Love, conditional or not


By Tom and Dee and Cousin Key



Dear Grandparenting: I am a happy grandmother with one seven-year-old grandson. My daughter is a happy mother with one seven-year-old son. We both love that little boy, but in different ways. My daughter uses more of what is called “conditional love.” The more he does what she says, the more she tends to act loving towards him. I don’t mean to say she gets nasty when he disobeys her, but I’ve noticed that she is kinder and more affectionate with him if he doesn’t challenge her and follows her orders.

I, on the other hand, feel like I love my grandson unconditionally, for better or worse. That’s what they say about grandparents. We love them for who they are and not so much what they do.

I have often wondered whether it’s better to be raised being loved conditionally or unconditionally. I suppose you could argue it either way. I would like to hear what you think and I am certain your readers would also. Marlene Oberlander, Houston, Texas

Dear Marlene: Remember that Beatles song, “All You Need Is Love?” That’s a good start, but we need more specificity when we’re talking about raising grandchildren. Yours is a common concern. Whenever child psychologists come together, you can be sure the conditional versus unconditional love debate is somehow on their agenda.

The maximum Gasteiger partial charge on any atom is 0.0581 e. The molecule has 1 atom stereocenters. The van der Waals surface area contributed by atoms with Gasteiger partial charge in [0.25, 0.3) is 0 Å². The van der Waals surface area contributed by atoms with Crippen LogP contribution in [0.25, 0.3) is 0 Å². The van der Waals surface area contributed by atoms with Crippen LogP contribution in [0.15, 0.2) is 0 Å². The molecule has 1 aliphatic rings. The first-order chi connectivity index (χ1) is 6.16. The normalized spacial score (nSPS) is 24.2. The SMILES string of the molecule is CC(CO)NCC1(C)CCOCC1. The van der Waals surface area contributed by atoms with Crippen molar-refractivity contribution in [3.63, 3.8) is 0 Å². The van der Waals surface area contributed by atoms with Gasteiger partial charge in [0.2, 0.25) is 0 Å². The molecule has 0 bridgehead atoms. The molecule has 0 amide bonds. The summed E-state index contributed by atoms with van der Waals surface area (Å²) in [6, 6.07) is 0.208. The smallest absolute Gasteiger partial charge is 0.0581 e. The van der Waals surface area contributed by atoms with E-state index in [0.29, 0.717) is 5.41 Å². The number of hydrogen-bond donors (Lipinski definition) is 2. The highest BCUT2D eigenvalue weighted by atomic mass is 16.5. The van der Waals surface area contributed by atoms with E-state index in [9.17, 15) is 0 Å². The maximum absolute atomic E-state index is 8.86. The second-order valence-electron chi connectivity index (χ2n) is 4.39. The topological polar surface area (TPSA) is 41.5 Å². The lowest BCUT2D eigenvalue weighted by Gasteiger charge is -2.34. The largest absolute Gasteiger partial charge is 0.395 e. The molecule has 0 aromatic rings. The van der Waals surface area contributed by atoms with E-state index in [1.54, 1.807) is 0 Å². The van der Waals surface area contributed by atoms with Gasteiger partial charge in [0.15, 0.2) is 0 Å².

Until a grandchild passes through adolescence, parents appear to use more conditional love for the simple reason that raising a child without putting limits on their behavior can produce a madhouse. Civilizing and socializing children takes discipline and frequent use of the word, “no.” Grandparents tend to be more lenient and forgiving. Cynics say that’s because grandparents usually give their grandchildren back to their parents after a few hours.

Instead of arguing which method is superior, we believe that conditional and unconditional each have their rightful place. One of the most important lessons children need to learn is that their actions have consequences. If they lie or bully, conditional love is appropriate, say temporarily withdrawing your approval and briefly sending them to their room. But such a system of reward and punishment needs to be balanced against a backdrop of unconditional love — loving them for who they are, not whether they achieve the best grades or become the best athletes. That makes them afraid to fail, or afraid to try because they may fail. When grandchildren start thinking that the love they receive depends on how they obey or achieve, they may find it challenging to develop into independent adults in a sustained romantic relationship.

GRAND REMARK OF THE WEEK

Ted Beach from Towson, Maryland, phoned his wife, Charlotte, to see how she was doing with the grandkids.

“OK,” said Charlotte somewhat mysteriously. “The handwriting is on the wall.” Then she hung up.

Tom looked at his phone, thought for a minute, and called back.

“Don’t tell me they brought over their crayons again!”

“Exactly,” said Charlotte.

Dee and Tom, married more than 50 years, have eight grandchildren. Together with Key, they welcome questions, suggestions and Grand Remarks of the Week. Send to P.O. Box 27454, Towson, MD, 21285. Call 410-963-4426.

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By Tom and Dee and Cousin Key

Dee and Tom, married more than 50 years, have eight grandchildren. Together with Key, they welcome questions, suggestions and Grand Remarks of the Week. Send to P.O. Box 27454, Towson, MD, 21285. Call 410-963-4426.

Dee and Tom, married more than 50 years, have eight grandchildren. Together with Key, they welcome questions, suggestions and Grand Remarks of the Week. Send to P.O. Box 27454, Towson, MD, 21285. Call 410-963-4426.